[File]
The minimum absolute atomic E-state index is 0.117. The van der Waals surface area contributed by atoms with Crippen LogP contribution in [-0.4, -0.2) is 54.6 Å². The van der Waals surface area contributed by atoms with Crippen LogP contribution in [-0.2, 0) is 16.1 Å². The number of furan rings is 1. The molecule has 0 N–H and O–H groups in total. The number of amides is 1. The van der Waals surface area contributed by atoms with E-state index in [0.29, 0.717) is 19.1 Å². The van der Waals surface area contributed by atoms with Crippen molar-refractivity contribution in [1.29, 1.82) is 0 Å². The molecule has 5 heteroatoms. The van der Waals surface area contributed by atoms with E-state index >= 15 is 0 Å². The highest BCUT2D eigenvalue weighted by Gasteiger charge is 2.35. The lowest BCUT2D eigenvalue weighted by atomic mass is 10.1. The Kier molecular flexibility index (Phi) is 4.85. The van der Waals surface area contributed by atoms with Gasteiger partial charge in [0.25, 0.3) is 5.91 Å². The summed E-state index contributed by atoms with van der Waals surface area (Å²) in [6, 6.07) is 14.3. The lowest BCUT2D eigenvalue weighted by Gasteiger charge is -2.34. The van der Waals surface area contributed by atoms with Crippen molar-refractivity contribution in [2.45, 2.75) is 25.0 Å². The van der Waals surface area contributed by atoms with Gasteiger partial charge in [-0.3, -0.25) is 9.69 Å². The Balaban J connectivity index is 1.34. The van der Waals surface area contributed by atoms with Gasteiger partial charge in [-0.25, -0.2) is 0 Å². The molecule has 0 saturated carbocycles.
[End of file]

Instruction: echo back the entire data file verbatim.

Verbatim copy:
The minimum absolute atomic E-state index is 0.117. The van der Waals surface area contributed by atoms with Crippen LogP contribution in [-0.4, -0.2) is 54.6 Å². The van der Waals surface area contributed by atoms with Crippen LogP contribution in [-0.2, 0) is 16.1 Å². The number of furan rings is 1. The molecule has 0 N–H and O–H groups in total. The number of amides is 1. The van der Waals surface area contributed by atoms with E-state index in [0.29, 0.717) is 19.1 Å². The van der Waals surface area contributed by atoms with Crippen molar-refractivity contribution in [1.29, 1.82) is 0 Å². The molecule has 5 heteroatoms. The van der Waals surface area contributed by atoms with E-state index >= 15 is 0 Å². The highest BCUT2D eigenvalue weighted by Gasteiger charge is 2.35. The lowest BCUT2D eigenvalue weighted by atomic mass is 10.1. The Kier molecular flexibility index (Phi) is 4.85. The van der Waals surface area contributed by atoms with Gasteiger partial charge in [0.25, 0.3) is 5.91 Å². The summed E-state index contributed by atoms with van der Waals surface area (Å²) in [6, 6.07) is 14.3. The lowest BCUT2D eigenvalue weighted by Gasteiger charge is -2.34. The van der Waals surface area contributed by atoms with Crippen molar-refractivity contribution in [2.45, 2.75) is 25.0 Å². The van der Waals surface area contributed by atoms with Gasteiger partial charge in [-0.3, -0.25) is 9.69 Å². The Balaban J connectivity index is 1.34. The van der Waals surface area contributed by atoms with Gasteiger partial charge in [-0.25, -0.2) is 0 Å². The molecule has 0 saturated carbocycles.